Continental TKC70 Mileage Maker Review

As the adventure market continues to grow, so does the search for the “one” tire that does it all. Continental first introduced the TKC80 almost 30 years ago, and it has remained a favorite of GS riders since then.

However, there’s a downside with the TKC80s—as bikes have increased in displacement and torque, the life expectancy of the rear tire has diminished. Fast forward to 2014. Continental has been hard at work developing the new TKC70.

Although the concept of this tire began a couple years ago, it was put on hold until Continental was convinced to bring it back. Continental’s Greg Reich stated, “My U.S. sales reps were constantly seeing TKC80 fronts mated with Heidenau K60 rears.” So, after a little convincing, Continental decided it was time.

The new TKC70 is constructed on the DNA of its father—the TKC80, and mother—the Trail Attack 2. Continental uses a core consisting of a radial carcass with “Multi-Grip” technology, and a center contact strip that uses an abrasion-resistant surface for higher mileage. The shoulders are made of a softer compound that ensures maximum grip when leaning through corners. The different levels of grip/compound are achieved using a single component, cured throughout the production process in a temperature-controlled environment.

The “Rain Grip” technology is the result of using higher silica content and balanced carbon black, providing a shorter warm-up phase. And, the tread design is reminiscent of the TKC80, but with tighter blocks. The front tire takes on a more aggressive look than the rear because it does not need the mileage strip.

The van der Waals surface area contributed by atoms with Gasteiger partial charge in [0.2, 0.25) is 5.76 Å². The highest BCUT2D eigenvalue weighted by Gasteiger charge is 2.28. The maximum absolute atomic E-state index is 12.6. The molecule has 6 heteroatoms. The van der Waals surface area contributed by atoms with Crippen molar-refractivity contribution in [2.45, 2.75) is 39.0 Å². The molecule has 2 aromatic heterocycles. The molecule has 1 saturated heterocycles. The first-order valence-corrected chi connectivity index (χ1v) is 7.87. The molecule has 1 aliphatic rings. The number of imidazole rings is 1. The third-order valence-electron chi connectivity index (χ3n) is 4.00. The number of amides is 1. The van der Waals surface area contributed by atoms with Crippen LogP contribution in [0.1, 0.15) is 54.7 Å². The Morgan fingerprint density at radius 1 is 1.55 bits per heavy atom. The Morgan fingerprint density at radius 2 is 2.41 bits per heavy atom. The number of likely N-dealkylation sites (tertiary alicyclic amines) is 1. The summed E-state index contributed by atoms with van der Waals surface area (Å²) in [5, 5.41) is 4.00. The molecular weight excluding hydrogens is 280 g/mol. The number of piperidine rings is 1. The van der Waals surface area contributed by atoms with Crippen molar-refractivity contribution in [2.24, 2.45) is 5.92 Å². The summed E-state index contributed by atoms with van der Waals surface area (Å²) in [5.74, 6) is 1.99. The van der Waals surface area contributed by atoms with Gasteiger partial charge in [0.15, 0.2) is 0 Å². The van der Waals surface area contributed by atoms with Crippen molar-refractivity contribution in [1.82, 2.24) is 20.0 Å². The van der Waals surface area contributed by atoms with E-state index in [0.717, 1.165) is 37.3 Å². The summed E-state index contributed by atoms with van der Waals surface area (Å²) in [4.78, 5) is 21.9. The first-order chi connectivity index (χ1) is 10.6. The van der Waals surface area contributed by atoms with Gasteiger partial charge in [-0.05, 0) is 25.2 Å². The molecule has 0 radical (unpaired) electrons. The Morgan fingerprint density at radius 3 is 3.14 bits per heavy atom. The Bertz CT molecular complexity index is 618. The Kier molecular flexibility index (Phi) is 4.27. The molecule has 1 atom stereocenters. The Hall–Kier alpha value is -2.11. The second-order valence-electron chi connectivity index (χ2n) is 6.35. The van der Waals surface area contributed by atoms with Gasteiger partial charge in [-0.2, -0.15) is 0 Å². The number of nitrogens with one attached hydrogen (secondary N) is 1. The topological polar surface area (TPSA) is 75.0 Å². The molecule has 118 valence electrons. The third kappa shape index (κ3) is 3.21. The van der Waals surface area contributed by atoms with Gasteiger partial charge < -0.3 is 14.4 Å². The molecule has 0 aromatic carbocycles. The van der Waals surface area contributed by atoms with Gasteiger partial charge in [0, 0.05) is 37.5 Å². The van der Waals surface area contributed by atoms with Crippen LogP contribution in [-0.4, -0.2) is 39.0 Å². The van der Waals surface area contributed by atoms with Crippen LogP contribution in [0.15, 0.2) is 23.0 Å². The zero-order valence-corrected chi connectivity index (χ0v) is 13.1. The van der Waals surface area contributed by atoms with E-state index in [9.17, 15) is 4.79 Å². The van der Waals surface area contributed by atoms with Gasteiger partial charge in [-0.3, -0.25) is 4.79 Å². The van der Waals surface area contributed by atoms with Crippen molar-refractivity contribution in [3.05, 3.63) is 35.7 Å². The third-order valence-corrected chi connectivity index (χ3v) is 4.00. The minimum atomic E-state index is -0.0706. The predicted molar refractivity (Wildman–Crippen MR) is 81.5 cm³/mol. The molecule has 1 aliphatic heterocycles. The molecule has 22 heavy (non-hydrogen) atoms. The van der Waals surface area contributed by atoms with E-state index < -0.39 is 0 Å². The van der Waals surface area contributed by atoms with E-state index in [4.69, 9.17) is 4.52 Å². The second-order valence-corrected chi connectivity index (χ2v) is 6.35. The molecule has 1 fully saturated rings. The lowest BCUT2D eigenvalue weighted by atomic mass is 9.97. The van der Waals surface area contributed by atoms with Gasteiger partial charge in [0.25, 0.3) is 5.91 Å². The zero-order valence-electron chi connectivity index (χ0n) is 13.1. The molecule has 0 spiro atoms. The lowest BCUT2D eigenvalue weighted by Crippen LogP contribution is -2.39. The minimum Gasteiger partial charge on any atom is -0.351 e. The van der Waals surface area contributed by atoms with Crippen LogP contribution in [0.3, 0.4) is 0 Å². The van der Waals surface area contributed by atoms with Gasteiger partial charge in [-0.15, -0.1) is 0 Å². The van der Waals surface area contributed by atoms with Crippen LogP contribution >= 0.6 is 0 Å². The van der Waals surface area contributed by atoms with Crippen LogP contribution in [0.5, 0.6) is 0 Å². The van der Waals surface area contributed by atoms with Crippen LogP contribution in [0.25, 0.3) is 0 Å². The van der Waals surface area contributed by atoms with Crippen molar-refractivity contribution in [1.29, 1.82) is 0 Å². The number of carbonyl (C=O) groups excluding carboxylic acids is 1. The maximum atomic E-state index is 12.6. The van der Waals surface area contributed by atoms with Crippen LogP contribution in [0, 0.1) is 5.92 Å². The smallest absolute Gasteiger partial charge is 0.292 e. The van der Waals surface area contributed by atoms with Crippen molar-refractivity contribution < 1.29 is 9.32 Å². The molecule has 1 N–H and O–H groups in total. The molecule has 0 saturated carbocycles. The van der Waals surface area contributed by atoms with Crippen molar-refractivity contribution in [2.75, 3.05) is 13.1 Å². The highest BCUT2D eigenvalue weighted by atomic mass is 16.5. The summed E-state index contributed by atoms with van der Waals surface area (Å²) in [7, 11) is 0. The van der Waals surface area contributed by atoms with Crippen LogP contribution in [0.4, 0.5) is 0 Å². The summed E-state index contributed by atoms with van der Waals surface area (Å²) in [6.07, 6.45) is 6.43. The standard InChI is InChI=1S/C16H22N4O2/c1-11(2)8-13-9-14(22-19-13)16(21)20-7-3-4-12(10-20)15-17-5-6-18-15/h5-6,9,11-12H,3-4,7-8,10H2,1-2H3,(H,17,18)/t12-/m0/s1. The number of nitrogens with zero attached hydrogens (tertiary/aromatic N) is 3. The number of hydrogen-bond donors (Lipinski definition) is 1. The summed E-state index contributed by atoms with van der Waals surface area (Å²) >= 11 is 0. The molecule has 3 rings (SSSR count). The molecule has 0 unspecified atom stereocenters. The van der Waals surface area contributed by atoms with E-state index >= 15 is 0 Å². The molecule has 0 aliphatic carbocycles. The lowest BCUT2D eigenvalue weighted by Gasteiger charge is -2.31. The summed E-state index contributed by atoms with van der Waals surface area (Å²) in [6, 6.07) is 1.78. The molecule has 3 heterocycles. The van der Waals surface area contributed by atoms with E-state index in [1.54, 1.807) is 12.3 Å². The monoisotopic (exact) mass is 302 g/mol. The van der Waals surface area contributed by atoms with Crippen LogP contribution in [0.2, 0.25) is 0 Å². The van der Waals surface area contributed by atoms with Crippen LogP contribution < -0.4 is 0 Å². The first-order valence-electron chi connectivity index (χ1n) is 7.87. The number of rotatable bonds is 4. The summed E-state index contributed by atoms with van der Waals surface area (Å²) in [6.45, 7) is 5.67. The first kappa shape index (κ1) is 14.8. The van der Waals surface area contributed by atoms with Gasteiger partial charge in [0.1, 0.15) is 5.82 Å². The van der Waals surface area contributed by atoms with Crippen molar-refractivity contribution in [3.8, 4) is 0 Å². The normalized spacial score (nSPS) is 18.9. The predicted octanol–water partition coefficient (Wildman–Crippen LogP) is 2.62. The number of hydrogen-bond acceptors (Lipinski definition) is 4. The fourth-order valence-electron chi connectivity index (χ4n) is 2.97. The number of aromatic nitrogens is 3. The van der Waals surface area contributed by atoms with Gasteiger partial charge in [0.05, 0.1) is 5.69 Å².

What better place than North Wales to introduce this highly anticipated tire from the King of Adventure Tires. About 25 journalists from France, Finland, Spain, Italy, U.K. and the U.S. gathered at Lake Vyrnwy Hotel & Spa for three days of putting the new Continental through its paces on various types of terrain in the beautiful countryside.

Day One consisted of all road riding to demonstrate the grip characteristics of the softer edge compound. Heading out from Lake Vyrnwy, the scenery was breathtaking as we meandered through narrow, twisty roads to our first stop at the RYG Outdoor Education Centre. First thoughts on the tire are positive—they roll smooth, are extremely quiet and the wet grip is confidence-inspiring.

After a brief stop for photos, we headed off through the countryside. Within minutes of leaving, two sheep darted out in front of me! I instantly thought, “Cool, I get to test the breaking grip, and not on purpose.” The tires maintained their composure and safely reduced my speed to avoid hitting what we were having for dinner that night.

As we continued our journey through the picturesque villages and small roads barely big enough to fit a car, we rolled into the village of Harlech, home of the Harlech Castle built by King Edward I between 1282 and 1289, and still in remarkable condition. Then, more miles along the lush Irish Sea. We traveled a total of 190 miles that day, and the TKC70s performed extremely well in all situations.

Day Two had more of what I was awaiting—off-road testing. Not knowing the off-road prowess of each rider, the course was mainly loose gravel and heavily rained-on jeep roads. One of the unusual things I noticed was that I was taking long sweeping turns at speed on loose gravel, and didn’t even have to think about it.

Although it will be marketed as a 70/30 tire, I was truly impressed at how well it performed on the sloppy roads. As with any tire’s performance, rider skill is key to making any tire work in various situations. Riders coming from an off-road background will feel more confident when things get muddy. Although the TKC70 will likely see most of its life on pavement, I was pleased with the performance on the type of terrain where 90 percent of adventure riders will use it.

The TKC70 will be available in all the popular adventure bike sizes. Contact your local Continental dealer to reserve your set.


This article first appeared on ADVMoto. Written by Dan DiMaio.

Comments are closed.